The Initial Situation :
Healthcare providers store a colossal amount of data in the form of decades of patient information, gathered before the real birth of data analytics, and before the concept of “big data” even existed. Piedmont alone had over 22,000 fields to analyze gathered from around 30 different published data sources. Multiplied by the number of records available Piedmont had to extract value from over 555 billion data points.
Piedmont wanted to take their processing and understanding of its available data to the next level. Thanks to an aggressive growth strategy greatly increasing the size of the business, Piedmont ran into significant scalability problems with their old SQL Server system, resulting in mounting security, speed and cost issues when analyzing its data.
- Data should be democratized and disseminated within the organization.
- Data should be immediately available to decision makers.
- Reports containing data from internal systems should be no more than 24 hours old.
- Visualizations should seamlessly enable the end user to explore data from summary level detail.
- Reports should be consolidated at a single portal using a uniform presentation layer.
After over eight years of using Tableau for all its business intelligence purposes, Piedmont selected Exasol to be the beating heart of all its data analytics needs, while keeping Tableau’s front-end user interface for its visualizations.
Piedmont’s topology consisted of EPSi, healthcare financial decision support software that acts as an aggregator for all healthcare systems. It also included Epic, an electronic healthcare record system which was the source of a huge amount of data. Exasol was used to replace the data warehouse component, both the core repository and also systems aligned to Piedmont clinic (a sub organization of Piedmont) and the Piedmont Physicians group.
Piedmont set itself the goal of inflicting zero harm from the time patients entered its facilities to the time they left, seeking to protect them from any further infections and reduce the recidivism rate to as close to 0% as possible, a hugely audacious and ambitious goal for a healthcare provider.
Executive leadership puts analytics at the heart of healthcare with Exasol :
Having Piedmont Healthcare’s executive leadership focused on data was the first step towards enacting a slew of data centric projects, which have now permeated down through the organization. Now, anyone within the organization can get access to see certain data through Tableau Server and 311 members of staff are actively using Tableau Desktop – much larger than the original business intelligence and data architecture teams of 24 people. With this democratization of data has also come an increased allowance for staf autonomy when it comes to using data to improve processes.
Infection Prevention with Exasol :
The data architecture team has now progressed onto more ambitious projects using Exasol. Chief among them is the infection prevention dashboard. This involved looking for lab results showing infections and using data to work out the root cause. This illustrated whether an infection was something that was acquired in the hospital and how.
“By placing Exasol at the beating heart of our analytics we have seen significant improvements, not only to the organization’s bottom line, but to the satisfaction and safe delivery of our services to patients.”
Within the first year of using Exasol Piedmont saw a significant reduction in harm by 40%, by measuring against 30 metrics, for example the percentage of patience being readmitted after 30 days and tracking the rates of sepsis. Several Piedmont Hospitals registered 0% infection rate across CLABSI, CAUTI and MRSA across the entire year.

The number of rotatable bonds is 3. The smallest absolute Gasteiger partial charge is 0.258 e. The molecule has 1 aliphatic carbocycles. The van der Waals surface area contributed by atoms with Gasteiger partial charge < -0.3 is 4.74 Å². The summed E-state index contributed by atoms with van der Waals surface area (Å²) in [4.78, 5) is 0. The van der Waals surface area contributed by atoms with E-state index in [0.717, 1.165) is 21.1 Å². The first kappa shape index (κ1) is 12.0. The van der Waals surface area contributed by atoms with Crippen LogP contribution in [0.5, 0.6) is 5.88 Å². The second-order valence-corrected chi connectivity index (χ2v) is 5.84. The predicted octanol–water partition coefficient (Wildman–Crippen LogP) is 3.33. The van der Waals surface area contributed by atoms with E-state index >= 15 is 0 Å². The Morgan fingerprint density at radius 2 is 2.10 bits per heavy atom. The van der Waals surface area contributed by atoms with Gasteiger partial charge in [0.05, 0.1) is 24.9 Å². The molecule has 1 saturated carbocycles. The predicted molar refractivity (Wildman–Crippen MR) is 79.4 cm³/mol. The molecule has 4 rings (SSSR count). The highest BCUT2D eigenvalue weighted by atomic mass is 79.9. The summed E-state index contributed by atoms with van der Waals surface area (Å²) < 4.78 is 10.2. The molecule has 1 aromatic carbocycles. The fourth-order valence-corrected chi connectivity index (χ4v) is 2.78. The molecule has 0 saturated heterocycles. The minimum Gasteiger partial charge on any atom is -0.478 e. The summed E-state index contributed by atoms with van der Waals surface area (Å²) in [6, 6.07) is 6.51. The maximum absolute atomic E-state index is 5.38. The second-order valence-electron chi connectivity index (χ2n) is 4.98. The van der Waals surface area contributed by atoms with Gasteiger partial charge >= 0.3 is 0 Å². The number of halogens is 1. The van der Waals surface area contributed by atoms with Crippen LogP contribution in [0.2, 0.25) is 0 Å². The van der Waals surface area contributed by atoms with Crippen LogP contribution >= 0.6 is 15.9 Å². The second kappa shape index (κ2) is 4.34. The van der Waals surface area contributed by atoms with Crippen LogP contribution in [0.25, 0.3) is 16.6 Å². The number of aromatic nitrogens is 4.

Meeting the speed at which questions could be answered
The broadest change of the increased speed of analytics enacted was in productivity, specifically in the speed at which questions could be answered. Conducting meaningful macro-analysis required staf to return to their desks and spend hours pulling together information. With the speed of Exasol’s in memory analytic database, questions raised in meetings can now be answered immediately, and that time repurposed to create solutions for emerging problems, delivering better healthcare to patients. Even with constantly growing patient numbers, data can be sourced and utilized in a very short time.
Mark Jackson, Director of BI at Piedmont Healthcare: “By placing Exasol at the beating heart of our analytics we have seen significant improvements, not only to the organization’s bottom line, but to the satisfaction and safe delivery of our services to patients. Internally, it is also helping Piedmont staff deliver a better service, increase productivity and this results in a happier working environment.
For me personally, it has taken a lot of stress out of the day to day. When we need answers, we can get them in near-real time. We can trust in Exasol to deliver results, at speed and are confident in its ability to scale for our future. Working life has much-improved since we implemented Exasol.”
Exasol has improved the democratization of data at Piedmont, opening greater access to more decision makers who have used data to improve the running of their healthcare practice.
Exasol’s implementation has permeated into many different areas of Piedmont’s business, making it a truly data-led organization. Hospital care quality, operation outcomes, patience satisfaction have all improved as a result of transforming into a data driven healthcare provider. Previous data models maxed out at a size of 100 million records. Today, with Exasol, there are data models with over 2 billion records immediately available for analysis. Exasol can scale and grow in step with demand, and it is ready to support Piedmont Healthcare’s ambitious growth strategy for years to come.